The United Arab Emirates has become a regional hub for financial activities and trade that has assisted the country’s financial service businesses to expand immensely. Due to this, financial criminals are taking advantage of the open financial business environment to launder illicit gains. However, in past years, the government and law enforcement authorities have taken significant steps to improve its AML/CFT program. Moreover, the financial watchdogs and the businesses still need to streamline the internal controls to enhance the interagency of the decision-making process. In addition to this, the UAE should also work to make money laundering investigation procedures robust and take proactive steps to implement laws to curb financial crimes.
UAE Collects $1.048 Billion Worth of Fines for Money Laundering & Terrorism Financing
The United Arab Emirates executive office to combat money laundering and terrorist financing has claimed to collected $1.048 billion in fines from the businesses for AML/CFT failings. The amount of fine was collected in the form of asset seizures worth $625 million, and penalties of up to $64 million for having shortcomings in AML controls. In addition to this, some of the UAE’s major financial firms including the banks paid a total of $5.3 million, along with the fine of $10.8 million associated with tax evasion and money laundering. Other than this, $234 million was also imposed on 48 entities and companies that failed to comply with preventive measures against terrorist financing.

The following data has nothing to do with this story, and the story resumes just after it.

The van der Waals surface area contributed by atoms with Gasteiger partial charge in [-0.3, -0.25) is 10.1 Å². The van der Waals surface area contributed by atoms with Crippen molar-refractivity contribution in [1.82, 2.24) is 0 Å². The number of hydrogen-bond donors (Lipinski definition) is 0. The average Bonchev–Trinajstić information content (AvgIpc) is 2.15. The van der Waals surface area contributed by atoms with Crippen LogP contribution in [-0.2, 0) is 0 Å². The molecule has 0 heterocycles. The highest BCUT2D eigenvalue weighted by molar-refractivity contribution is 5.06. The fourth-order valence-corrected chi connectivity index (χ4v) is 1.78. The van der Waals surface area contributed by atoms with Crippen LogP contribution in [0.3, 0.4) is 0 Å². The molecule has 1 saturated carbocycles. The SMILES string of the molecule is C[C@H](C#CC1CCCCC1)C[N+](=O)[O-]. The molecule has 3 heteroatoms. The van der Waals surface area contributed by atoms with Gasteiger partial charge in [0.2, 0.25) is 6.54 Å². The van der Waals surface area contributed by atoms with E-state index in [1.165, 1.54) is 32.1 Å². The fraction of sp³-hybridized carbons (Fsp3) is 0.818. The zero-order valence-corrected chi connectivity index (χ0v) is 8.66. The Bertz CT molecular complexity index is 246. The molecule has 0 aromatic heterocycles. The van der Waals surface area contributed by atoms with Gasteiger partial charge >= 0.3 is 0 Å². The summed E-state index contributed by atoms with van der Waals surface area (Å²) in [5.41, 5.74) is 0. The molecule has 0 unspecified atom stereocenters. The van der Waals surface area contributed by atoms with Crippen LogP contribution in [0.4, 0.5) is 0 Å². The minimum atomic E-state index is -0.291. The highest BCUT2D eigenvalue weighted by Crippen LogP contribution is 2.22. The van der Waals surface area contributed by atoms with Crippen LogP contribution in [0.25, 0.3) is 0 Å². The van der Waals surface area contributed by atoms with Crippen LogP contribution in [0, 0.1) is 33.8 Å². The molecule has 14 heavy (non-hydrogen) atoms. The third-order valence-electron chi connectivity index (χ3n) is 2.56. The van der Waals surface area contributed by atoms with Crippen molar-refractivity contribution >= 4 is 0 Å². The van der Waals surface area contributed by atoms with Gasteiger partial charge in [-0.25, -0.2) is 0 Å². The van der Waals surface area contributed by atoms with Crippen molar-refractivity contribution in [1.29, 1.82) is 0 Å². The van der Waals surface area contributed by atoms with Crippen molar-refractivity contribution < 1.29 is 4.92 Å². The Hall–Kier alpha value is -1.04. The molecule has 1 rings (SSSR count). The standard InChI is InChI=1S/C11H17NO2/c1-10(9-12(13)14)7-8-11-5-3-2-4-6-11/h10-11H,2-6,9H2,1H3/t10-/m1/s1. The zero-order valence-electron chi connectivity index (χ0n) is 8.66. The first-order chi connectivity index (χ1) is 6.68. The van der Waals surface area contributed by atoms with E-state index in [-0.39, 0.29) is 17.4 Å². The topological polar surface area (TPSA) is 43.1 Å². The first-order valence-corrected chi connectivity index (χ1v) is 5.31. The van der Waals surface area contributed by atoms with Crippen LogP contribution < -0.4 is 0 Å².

However, Mozambique is not listed on the FATF lists, yet it has been highlighted as having strategic AML shortcomings. Money laundering in-country is mostly driven by kidnappings, human trafficking, state funds, terrorism, and wildlife trafficking. However, The Attorney General (PGR) and Bank of Mozambique (BOM) have taken initiatives to address money laundering risk, and the government has taken steps to enhance the AML/CFT regulations and framework. Despite these steps, judges, police, and attorneys lack the technical resources and power to fight money laundering cases. Thus, in 2019 Mozambique was flagged to have the highest risk of money laundering and terrorist fiancing out of 125 countries.